This paper provides a political-economy explanation for the separation of monetary policy from banking supervision by examining whether this institutional arrangement serves the platforms of the Conservative or of the Liberal parties, which are assumed to favor a stable price level and non-stable prices respectively. This paper shows this institutional design best serves the objectives of the Conservative party, provided the probability of banking crises is low. Thus this paper explains why European Monetary Union member states, which have led low-inflation policies since the mid-1980s, retained national Banking Authorities to supervise their banking systems when they created the European Central Bank. Journal of Comparative Economics 36 (3) (2008) 388-411.
Bibliographical noteFunding Information:
We thank Shaul Almakias, Leif Danziger, Allan Drazen, André Fourçans, Arye Hillman, David M. Levy, Abraham Lioui, Michael Makowsky, Shmuel Nitzan, Martin Paldam, Ilia Rainer, Hillel Rappaport, Assaf Razin, Avichai Snir, Samia Tavares, Yariv Welzman as well as participants at the European Public Choice Society conference, at the Tel Aviv macroeconomics workshop and at the Bar Ilan economics workshop for helpful comments on prior drafts of this paper entitled “Political business cycles under separation of monetary policy from banking supervision”. We also received helpful comments from two anonymous referees. Part of this paper was written while Franck was staying at the Center for the Study of Public Choice at George Mason University whom he thanks for its hospitality. Both authors gratefully acknowledge financial support from the Adar Foundation of the Economics Department of Bar-Ilan University. The usual disclaimer applies.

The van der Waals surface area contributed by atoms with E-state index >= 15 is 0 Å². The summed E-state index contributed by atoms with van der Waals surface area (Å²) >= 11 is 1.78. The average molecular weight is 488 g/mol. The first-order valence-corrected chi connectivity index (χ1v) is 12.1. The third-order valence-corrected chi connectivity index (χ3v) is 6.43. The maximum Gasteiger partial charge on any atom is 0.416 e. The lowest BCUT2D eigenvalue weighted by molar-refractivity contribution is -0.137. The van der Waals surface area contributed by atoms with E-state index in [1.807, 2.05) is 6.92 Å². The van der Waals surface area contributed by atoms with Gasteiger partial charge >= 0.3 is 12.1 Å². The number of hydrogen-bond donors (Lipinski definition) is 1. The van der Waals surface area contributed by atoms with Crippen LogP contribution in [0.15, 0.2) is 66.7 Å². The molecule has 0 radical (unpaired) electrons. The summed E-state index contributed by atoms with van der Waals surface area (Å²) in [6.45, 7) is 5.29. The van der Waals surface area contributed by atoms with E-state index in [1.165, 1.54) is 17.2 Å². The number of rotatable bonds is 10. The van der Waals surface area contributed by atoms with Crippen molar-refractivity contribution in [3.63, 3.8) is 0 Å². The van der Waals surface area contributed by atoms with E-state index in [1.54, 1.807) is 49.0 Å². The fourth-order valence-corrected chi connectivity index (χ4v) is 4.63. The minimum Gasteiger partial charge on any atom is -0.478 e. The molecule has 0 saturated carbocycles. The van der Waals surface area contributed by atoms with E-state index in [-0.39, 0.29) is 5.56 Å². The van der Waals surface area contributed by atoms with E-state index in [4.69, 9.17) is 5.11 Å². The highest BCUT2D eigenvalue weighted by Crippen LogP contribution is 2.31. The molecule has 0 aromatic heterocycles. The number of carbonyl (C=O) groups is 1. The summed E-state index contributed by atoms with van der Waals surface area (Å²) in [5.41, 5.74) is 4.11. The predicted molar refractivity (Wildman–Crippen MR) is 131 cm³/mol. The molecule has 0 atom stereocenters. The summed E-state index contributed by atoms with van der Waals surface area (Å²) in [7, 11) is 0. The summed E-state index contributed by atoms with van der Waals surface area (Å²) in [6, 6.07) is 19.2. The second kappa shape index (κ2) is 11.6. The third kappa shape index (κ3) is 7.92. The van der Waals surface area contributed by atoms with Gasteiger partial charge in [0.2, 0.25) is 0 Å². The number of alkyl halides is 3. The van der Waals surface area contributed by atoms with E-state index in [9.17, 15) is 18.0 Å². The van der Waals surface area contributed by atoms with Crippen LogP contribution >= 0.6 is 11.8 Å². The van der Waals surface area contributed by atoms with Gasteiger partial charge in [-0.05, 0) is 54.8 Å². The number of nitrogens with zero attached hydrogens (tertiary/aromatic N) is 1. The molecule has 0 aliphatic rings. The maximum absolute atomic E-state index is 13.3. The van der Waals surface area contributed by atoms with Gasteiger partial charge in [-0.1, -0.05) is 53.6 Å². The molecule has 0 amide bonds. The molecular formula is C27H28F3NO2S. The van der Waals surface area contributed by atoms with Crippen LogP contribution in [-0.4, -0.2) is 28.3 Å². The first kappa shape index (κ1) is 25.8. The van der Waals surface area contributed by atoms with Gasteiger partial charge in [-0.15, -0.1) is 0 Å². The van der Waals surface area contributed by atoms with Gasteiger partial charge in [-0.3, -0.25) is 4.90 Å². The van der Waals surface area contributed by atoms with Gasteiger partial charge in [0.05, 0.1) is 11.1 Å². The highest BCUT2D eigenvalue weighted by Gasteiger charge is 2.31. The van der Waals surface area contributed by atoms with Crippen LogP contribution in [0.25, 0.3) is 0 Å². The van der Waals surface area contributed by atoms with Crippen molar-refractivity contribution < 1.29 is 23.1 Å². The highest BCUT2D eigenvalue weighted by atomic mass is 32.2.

- Banking regulation
- Central banking
- Conservative policymaker
- Liberal policymaker